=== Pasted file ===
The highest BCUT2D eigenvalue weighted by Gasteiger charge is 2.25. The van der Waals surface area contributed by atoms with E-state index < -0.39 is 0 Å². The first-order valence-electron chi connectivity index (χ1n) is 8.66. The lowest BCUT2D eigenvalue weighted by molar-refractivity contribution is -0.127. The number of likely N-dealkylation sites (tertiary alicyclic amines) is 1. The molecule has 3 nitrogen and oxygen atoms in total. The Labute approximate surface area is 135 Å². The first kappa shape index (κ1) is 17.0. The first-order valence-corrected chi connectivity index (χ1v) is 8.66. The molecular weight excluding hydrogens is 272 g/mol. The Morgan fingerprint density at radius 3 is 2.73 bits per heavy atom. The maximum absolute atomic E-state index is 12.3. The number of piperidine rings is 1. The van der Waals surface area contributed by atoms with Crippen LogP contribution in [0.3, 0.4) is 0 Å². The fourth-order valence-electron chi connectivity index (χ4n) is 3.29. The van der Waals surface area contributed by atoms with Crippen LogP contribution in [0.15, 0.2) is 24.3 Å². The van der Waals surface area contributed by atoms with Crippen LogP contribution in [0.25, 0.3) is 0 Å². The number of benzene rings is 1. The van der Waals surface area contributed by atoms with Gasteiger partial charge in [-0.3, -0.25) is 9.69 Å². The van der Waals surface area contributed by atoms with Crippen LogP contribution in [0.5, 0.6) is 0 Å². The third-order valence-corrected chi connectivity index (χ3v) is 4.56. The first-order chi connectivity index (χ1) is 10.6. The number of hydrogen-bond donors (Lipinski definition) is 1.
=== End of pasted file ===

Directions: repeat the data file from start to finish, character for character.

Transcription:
The highest BCUT2D eigenvalue weighted by Gasteiger charge is 2.25. The van der Waals surface area contributed by atoms with E-state index < -0.39 is 0 Å². The first-order valence-electron chi connectivity index (χ1n) is 8.66. The lowest BCUT2D eigenvalue weighted by molar-refractivity contribution is -0.127. The number of likely N-dealkylation sites (tertiary alicyclic amines) is 1. The molecule has 3 nitrogen and oxygen atoms in total. The Labute approximate surface area is 135 Å². The first kappa shape index (κ1) is 17.0. The first-order valence-corrected chi connectivity index (χ1v) is 8.66. The molecular weight excluding hydrogens is 272 g/mol. The Morgan fingerprint density at radius 3 is 2.73 bits per heavy atom. The maximum absolute atomic E-state index is 12.3. The number of piperidine rings is 1. The van der Waals surface area contributed by atoms with Crippen LogP contribution in [0.3, 0.4) is 0 Å². The fourth-order valence-electron chi connectivity index (χ4n) is 3.29. The van der Waals surface area contributed by atoms with Crippen LogP contribution in [0.15, 0.2) is 24.3 Å². The van der Waals surface area contributed by atoms with Crippen LogP contribution in [0.25, 0.3) is 0 Å². The number of benzene rings is 1. The van der Waals surface area contributed by atoms with Gasteiger partial charge in [-0.3, -0.25) is 9.69 Å². The van der Waals surface area contributed by atoms with Crippen LogP contribution in [0.5, 0.6) is 0 Å². The third-order valence-corrected chi connectivity index (χ3v) is 4.56. The first-order chi connectivity index (χ1) is 10.6. The number of hydrogen-bond donors (Lipinski definition) is 1.